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Wow can you believe Daring Cooks is on to their 18th challenge already?? It doesn’t seem that long ago that we were all attempting ricotta gnocchi for the first time… Well here we are, one and a half years in. So far I’ve had a lot of fun with this group. Some challenges have been better than others, but you’ll have that with just about any blogging group. My favorite challenges so far up to this point have been the paella and sushi challenges. Our October 2010 hostess, Lori of Lori’s Lipsmacking Goodness, has challenged The Daring Cooks to stuff grape leaves. Lori chose a recipe from Aromas of Aleppo and a recipe from The New Book of Middle Eastern Food. If you can’t tell from the photo above, I didn’t stuff grape leaves. In fact, neither grape leaves nor Middle Eastern cuisine were anywhere related to what I chose to do. But I did stuff and roll leaves. Instead I made Vietnamese cabbage roll soup, also known as Canh Bap Cai Cuon Thit.

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What’s in a Name? A Not-so-Italian Bolognese

October 6, 2010
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Bolognese, or at least the Bolognese I grew up with, is my mom’s pasta sauce (and no, this is not something she calls “California Style”). She makes it differently from me though. I love her sauce – she would make about 20 servings at a time, and then freeze it so we could pull it out and use it whenever we wanted. Perfect on top of pasta, with veggies, in lasagna, oh so many many delicious plates can be made with a simple bolognese sauce…I’ve played with her recipe a lot, and found that I tend to like it using fresh tomatoes, and adding in some wine – it’s still rich and tomatoey, I just like the flavor and texture a bit better this way. I hope she doesn’t mind :)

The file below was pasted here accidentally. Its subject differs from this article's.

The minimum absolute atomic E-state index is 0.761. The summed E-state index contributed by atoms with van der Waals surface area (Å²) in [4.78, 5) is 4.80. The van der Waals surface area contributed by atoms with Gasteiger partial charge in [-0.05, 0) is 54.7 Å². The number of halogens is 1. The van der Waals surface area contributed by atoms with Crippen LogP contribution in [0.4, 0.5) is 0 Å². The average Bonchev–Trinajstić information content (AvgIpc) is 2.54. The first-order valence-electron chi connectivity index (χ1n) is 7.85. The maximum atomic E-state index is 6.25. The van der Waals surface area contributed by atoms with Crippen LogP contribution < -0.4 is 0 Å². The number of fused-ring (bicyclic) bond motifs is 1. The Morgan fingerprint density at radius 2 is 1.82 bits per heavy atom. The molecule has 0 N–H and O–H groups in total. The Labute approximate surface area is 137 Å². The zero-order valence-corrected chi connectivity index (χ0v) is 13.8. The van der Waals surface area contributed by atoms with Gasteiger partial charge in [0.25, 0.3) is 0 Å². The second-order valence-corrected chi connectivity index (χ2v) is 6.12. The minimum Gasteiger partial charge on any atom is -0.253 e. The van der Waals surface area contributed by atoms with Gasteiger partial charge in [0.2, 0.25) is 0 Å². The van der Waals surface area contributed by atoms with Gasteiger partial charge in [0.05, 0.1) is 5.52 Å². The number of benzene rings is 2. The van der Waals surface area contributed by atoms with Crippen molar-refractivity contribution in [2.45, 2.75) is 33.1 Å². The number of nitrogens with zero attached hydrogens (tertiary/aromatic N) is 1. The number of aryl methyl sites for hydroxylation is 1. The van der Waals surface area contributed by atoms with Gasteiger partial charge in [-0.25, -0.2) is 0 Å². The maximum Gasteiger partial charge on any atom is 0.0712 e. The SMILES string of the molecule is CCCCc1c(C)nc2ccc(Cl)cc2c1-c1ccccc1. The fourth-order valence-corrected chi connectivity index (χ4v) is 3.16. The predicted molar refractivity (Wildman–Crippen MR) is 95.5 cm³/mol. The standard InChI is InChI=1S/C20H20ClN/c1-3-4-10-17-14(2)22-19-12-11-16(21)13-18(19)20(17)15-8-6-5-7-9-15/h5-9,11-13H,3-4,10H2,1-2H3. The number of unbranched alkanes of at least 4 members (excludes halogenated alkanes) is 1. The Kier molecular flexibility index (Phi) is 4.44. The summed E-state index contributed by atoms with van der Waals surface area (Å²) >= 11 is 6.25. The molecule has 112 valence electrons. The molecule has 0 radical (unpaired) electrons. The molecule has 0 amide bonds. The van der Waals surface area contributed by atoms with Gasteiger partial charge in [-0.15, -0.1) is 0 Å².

After reading a bit about bolognese, I’m pretty sure what I grew up with and this sauce are definitely not a traditional bolognese sauce. According to Wikipedia (obviously a most trusted source in all things culinary), authentic bolognese doesn’t actually have that much tomato in it. Not only that, but a traditional ragù from Bologna is made with milk! Actually, this sauce looks to be a pretty interesting hybrid of ragù alla napoletana and ragù alla Bolognese. Maybe I should call this an American ragù? Seems more fitting than trying to pass it off as an authentic bolognese. And just to go against traditions a bit more, I happen to like mine served alongside some creamy cheese polenta.

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Copycat P.F. Chang’s Chicken Lettuce Wraps

September 17, 2010
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P.F. Changs may not have been the most authentic Asian restaurant we ever frequented in the States, but on our then extremely limited graduate student budgets we could go out to eat, be sure there was gluten free goodness, and get like 6 portions of food for $40 – a near steal for eating out. We would always order an appetizer, then my husband would get a fried rice and I’d get a rice noodle dish. Considering we were ordering as much for the leftovers as we were for the experience there, it was easier later if I also got a gluten free dish. One thing I can really commend them on, besides having a gluten free menu and system in place before most other restaurants knew what gluten free was, was their chicken lettuce wraps. I think they were our favorite dish out of the menu, and they certainly became a tradition of sorts whenever we went there.